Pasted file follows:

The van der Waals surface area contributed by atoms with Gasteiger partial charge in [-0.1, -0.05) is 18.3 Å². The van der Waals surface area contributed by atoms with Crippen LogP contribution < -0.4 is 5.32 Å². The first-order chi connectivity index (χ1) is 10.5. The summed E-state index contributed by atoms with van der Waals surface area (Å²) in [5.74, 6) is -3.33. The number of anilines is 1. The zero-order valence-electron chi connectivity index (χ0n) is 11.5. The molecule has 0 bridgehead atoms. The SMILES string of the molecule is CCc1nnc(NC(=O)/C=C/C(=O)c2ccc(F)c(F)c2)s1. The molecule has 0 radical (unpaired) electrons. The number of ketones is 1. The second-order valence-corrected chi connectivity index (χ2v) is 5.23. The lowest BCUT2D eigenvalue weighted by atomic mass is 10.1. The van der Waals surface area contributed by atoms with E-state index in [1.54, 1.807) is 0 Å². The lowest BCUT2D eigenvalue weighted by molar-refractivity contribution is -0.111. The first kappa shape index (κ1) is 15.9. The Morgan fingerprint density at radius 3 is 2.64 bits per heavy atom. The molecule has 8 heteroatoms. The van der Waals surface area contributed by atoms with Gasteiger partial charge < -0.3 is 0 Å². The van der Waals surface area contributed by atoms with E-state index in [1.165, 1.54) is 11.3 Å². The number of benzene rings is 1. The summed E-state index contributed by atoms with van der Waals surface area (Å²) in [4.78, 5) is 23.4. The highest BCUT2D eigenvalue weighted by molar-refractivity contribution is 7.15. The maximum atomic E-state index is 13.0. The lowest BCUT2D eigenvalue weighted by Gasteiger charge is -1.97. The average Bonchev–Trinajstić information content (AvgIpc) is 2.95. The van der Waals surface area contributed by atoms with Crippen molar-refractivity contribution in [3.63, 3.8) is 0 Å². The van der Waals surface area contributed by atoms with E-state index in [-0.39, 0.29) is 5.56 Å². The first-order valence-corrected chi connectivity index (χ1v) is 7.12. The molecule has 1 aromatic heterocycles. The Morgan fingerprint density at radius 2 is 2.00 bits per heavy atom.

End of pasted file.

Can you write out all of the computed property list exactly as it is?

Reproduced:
The van der Waals surface area contributed by atoms with Gasteiger partial charge in [-0.1, -0.05) is 18.3 Å². The van der Waals surface area contributed by atoms with Crippen LogP contribution < -0.4 is 5.32 Å². The first-order chi connectivity index (χ1) is 10.5. The summed E-state index contributed by atoms with van der Waals surface area (Å²) in [5.74, 6) is -3.33. The number of anilines is 1. The zero-order valence-electron chi connectivity index (χ0n) is 11.5. The molecule has 0 bridgehead atoms. The SMILES string of the molecule is CCc1nnc(NC(=O)/C=C/C(=O)c2ccc(F)c(F)c2)s1. The molecule has 0 radical (unpaired) electrons. The number of ketones is 1. The second-order valence-corrected chi connectivity index (χ2v) is 5.23. The lowest BCUT2D eigenvalue weighted by atomic mass is 10.1. The van der Waals surface area contributed by atoms with E-state index in [1.54, 1.807) is 0 Å². The lowest BCUT2D eigenvalue weighted by molar-refractivity contribution is -0.111. The first kappa shape index (κ1) is 15.9. The Morgan fingerprint density at radius 3 is 2.64 bits per heavy atom. The molecule has 8 heteroatoms. The van der Waals surface area contributed by atoms with Gasteiger partial charge < -0.3 is 0 Å². The van der Waals surface area contributed by atoms with E-state index in [1.165, 1.54) is 11.3 Å². The number of benzene rings is 1. The summed E-state index contributed by atoms with van der Waals surface area (Å²) in [4.78, 5) is 23.4. The highest BCUT2D eigenvalue weighted by molar-refractivity contribution is 7.15. The maximum atomic E-state index is 13.0. The lowest BCUT2D eigenvalue weighted by Gasteiger charge is -1.97. The average Bonchev–Trinajstić information content (AvgIpc) is 2.95. The van der Waals surface area contributed by atoms with Crippen molar-refractivity contribution in [3.63, 3.8) is 0 Å². The van der Waals surface area contributed by atoms with E-state index in [-0.39, 0.29) is 5.56 Å². The first-order valence-corrected chi connectivity index (χ1v) is 7.12. The molecule has 1 aromatic heterocycles. The Morgan fingerprint density at radius 2 is 2.00 bits per heavy atom.